What Happens If a Presidential Nominee Drops Out?
Presidential candidates spend millions of dollars and months—even years—rallying support for a nomination from their respective parties. At stake is the highest political office in the country.
But what if someone realizes they’re not into it anymore and decides, at a very late date, to drop out of the race?
The question has been circulating in media following the highly-publicized indiscretions of the two major-party presidential candidates. Democratic nominee Hillary Clinton was under investigation by the FBI for using a private email address for classified government business; Republican candidate Donald Trump has come under fire for controversial remarks about everything from newscasters to Muslims. If either elected to drop out of the race, it would cause a calamity within their respective party.
For Republicans, a hypothetical disappearance of Trump for reasons not due to health would have them looking at Rule 9 of the Republican National Committee policies. If a vacancy opened up, the GOP would have an opportunity to reconvene for a second convention or have the party name a new candidate. House Speakers, runners-up, or prospective vice presidents could all conceivably have a shot at the open slot, but the party is free to choose anyone and the states would retain the same number of delegates they had during the convention.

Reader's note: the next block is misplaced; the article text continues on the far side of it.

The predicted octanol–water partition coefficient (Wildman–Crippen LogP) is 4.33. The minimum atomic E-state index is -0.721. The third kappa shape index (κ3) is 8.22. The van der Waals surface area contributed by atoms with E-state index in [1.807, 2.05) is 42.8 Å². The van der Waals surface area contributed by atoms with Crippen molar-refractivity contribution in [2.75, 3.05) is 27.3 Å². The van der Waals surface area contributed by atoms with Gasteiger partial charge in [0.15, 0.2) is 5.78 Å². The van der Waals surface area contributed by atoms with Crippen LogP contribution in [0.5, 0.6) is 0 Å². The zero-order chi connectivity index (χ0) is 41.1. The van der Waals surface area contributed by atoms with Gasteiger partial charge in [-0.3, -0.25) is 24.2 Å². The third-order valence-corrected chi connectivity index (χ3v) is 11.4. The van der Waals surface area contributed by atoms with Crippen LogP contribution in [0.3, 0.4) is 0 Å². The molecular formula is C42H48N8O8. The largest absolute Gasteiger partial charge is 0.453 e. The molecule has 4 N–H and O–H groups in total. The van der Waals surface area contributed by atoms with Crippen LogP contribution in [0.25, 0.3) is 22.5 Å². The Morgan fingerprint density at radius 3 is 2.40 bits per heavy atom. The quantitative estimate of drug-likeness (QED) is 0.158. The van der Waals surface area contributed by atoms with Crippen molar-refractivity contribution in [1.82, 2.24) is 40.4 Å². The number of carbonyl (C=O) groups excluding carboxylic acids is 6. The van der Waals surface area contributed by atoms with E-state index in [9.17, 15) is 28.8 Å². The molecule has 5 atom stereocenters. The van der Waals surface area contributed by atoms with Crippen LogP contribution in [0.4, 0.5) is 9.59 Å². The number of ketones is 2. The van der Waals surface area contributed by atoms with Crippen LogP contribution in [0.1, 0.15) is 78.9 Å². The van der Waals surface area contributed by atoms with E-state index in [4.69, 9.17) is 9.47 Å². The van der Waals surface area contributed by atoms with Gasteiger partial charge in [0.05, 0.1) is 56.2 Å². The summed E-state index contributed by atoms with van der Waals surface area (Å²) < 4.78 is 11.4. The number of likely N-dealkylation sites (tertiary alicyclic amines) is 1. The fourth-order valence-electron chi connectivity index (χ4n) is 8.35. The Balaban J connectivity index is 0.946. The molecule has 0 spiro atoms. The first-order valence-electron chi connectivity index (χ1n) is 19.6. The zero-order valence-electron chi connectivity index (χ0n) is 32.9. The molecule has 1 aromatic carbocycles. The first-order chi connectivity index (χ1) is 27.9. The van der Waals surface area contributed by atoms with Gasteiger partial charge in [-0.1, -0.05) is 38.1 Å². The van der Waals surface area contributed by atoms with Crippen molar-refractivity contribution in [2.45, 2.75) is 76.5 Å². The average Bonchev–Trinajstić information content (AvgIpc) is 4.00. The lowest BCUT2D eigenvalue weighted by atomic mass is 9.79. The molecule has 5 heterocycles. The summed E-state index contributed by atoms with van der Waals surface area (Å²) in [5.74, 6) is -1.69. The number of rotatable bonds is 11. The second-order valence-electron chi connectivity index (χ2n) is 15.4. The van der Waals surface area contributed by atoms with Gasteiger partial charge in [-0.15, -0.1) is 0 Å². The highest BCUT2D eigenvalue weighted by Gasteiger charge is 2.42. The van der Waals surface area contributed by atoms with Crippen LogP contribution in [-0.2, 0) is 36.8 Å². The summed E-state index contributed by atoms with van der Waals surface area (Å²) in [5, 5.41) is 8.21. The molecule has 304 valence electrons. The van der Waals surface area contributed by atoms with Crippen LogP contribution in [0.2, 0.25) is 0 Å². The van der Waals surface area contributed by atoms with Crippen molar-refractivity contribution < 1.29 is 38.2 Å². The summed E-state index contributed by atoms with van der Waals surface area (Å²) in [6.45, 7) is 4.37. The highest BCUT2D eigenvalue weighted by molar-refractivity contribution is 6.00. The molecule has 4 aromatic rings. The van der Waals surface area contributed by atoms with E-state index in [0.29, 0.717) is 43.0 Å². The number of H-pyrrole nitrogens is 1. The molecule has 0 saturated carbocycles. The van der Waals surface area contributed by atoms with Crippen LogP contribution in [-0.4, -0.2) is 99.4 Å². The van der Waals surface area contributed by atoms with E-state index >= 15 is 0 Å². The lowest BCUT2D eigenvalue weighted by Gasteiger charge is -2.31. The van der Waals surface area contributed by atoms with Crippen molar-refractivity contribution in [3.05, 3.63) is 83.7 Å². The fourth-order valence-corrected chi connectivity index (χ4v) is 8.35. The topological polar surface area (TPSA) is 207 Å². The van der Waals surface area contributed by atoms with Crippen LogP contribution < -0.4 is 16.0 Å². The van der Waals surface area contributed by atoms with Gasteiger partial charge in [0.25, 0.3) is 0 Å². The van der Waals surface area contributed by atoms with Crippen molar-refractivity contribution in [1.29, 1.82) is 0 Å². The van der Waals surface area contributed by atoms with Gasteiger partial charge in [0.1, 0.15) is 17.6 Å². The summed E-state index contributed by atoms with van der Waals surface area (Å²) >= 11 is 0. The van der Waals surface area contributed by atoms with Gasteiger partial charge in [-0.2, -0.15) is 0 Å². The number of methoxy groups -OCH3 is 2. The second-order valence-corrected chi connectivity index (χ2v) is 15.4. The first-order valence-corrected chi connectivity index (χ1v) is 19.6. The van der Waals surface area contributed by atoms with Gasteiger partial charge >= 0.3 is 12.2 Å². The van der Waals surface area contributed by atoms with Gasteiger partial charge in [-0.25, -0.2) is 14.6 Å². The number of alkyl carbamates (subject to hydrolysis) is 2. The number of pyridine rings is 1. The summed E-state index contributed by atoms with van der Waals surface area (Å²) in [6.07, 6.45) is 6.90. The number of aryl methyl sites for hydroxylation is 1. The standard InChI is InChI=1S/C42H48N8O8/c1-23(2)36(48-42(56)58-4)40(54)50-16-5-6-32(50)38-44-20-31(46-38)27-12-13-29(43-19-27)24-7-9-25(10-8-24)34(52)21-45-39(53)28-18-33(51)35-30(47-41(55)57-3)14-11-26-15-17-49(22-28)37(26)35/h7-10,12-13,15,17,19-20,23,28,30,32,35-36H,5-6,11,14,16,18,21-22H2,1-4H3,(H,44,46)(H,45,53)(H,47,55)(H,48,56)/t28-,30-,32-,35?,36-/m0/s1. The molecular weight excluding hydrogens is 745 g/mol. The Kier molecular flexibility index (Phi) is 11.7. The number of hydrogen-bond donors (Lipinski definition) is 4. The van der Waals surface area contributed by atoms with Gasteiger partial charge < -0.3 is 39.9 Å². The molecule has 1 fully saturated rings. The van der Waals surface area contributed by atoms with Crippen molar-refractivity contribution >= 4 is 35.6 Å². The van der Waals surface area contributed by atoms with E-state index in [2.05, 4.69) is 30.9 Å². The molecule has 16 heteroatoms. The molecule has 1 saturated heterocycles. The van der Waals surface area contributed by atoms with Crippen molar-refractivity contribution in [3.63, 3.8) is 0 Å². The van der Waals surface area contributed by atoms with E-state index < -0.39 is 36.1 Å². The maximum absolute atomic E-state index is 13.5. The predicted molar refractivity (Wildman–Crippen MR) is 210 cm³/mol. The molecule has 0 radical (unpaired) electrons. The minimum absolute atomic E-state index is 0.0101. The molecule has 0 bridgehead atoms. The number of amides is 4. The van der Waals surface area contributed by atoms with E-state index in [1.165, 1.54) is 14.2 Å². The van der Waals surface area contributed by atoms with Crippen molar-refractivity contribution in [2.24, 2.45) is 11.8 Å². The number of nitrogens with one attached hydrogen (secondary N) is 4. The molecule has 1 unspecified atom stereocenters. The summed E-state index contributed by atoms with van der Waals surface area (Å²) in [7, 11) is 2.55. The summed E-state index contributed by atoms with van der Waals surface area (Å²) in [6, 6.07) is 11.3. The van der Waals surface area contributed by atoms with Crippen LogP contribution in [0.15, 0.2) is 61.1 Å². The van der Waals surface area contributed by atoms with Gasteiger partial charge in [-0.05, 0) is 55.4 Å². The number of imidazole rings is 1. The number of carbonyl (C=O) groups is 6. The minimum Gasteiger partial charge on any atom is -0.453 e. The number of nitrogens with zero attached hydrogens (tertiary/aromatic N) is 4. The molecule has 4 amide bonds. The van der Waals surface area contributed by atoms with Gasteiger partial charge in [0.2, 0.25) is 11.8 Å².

Similarly, the Democratic Party’s bylaws stipulate that a special meeting would be called by its chairperson to find a proper replacement. In both cases, the parties would hope the nominee would announce his or her intentions no later than September in order to find a suitable replacement. If they didn't, it’s possible Congress could take the unprecedented step of pushing back Election Day.
To date, no candidate from a major party has withdrawn or perished prior to the election. The closest historical parallel is James Sherman, William Taft's vice president and repeat running mate when Taft was seeking reelection. In 1912, Sherman died from kidney disease just six days before the general election. His name remained on the ticket, and the Republican Party decided to wait until the election was over to assemble and recruit a new vice president.
It was merely a formality, as Democrat Woodrow Wilson won the election. But it did have the curious effect of having voters submitting ballots for an official who had no chance at all of living up to his campaign promises, as Sherman was deceased.